At NAIAS 2011, Hyundai wheeled out its unique Veloster coupe that brings with it many firsts for the marque. The affordable coupe has three doors and comes with Hyundai’s first dual-clutch transmission, for instance.

Like the VW Scirocco and Renault Megane Coupe, the Veloster is a two-door hatchback/coupe type of car with a rear hatch. But the much touted “third door” isn’t the rear hatch, but a conventionally hinged door on the passenger side, which Hyundai says provide safe and ready access to the rear seats.

Unlike in the Mazda RX-8, the Veloster’s rear door is only on the passenger side, and can open independently without first opening the front door. The handle is hidden Alfa 147-style.

In terms of size, the Veloster is 4,218 mm long and 1,790 mm wide, which is 138 mm longer and 50 mm wider than the Honda CR-Z. It has quite a long wheelbase of 2,649 mm. Hyundai says that the Veloster has more cabin volume than the CR-Z, Scion tC and Mini Clubman. Weight is 1,172 kg.

Apparently, the cabin is sport bike inspired. The center stack is supposed to resemble the fuel tank, the air vents are tailpipes, while the floor console mirrors the seats of a bike. I can’t really see that link, but it’s a funky dashboard nevertheless. All the lines seem to point to the push button starter, which isn’t hidden in some dark corner, but proudly placed in the centre stack – Ultraman style.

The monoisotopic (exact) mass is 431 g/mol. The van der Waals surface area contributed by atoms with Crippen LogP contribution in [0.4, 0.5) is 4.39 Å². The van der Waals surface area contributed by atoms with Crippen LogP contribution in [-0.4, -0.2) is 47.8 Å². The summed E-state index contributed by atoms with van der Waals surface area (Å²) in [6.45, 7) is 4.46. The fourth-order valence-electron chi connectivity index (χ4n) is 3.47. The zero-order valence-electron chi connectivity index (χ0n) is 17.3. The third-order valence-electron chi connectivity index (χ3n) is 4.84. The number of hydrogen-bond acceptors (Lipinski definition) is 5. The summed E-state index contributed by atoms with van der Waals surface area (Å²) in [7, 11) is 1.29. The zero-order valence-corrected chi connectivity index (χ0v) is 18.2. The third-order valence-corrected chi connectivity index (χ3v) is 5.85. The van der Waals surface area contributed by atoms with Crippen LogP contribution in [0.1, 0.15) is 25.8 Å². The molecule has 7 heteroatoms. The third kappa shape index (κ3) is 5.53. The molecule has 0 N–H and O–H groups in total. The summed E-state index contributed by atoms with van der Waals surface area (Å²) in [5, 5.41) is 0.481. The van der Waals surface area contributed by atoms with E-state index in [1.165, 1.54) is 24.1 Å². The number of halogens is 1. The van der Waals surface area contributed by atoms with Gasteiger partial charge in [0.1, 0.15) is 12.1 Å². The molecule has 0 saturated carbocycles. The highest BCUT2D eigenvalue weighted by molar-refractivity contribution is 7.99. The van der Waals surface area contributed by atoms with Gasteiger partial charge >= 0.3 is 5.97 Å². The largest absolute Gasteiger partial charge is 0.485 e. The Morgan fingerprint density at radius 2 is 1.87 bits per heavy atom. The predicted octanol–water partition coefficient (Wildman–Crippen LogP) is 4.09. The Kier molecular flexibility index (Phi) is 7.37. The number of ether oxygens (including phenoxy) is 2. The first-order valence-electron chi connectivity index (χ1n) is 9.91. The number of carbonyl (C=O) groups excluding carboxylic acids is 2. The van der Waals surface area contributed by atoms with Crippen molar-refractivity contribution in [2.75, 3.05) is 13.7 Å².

Powering the Veloster is a 1.6 Gamma engine with direct injection, the smallest Hyundai engine to use GDI. Equipped with Dual-CVVT, it produces a strong 138 hp at 6,300 rpm and 167 Nm at 4,850 rpm. That’s 86.3 horsepower per litre, which Hyundai says is best in class. Another figure they’re proud of is 40 mpg, or 14.2 km/l economy on the highway.

The Gamma’s drivetrain accomplices are six-speed transmissions, manual or dual-clutch. The all new DCT is developed by Hyundai and gains 5-6% improvement in fuel efficiency as well as 3-7% improvement in acceleration compared to a torque converter auto. The Veloster has an Active Eco mode which modifies engine and transmission control for “more than a seven percent improvement in real-world fuel economy”.

Suspension wise, it’s a McPherson strut front suspension and a light-weight V-torsion beam for the rear, the latter with an integrated 23 mm stabilizer bar to allow bracing of the arms for greater stiffness. Steering is EPS, and turning circle is best in class. The standard tyres are 215/45 R17s, but 18-inch alloys (with painted inserts) are available with 215/40 performance rubber.

Gallery and a video is after the jump.

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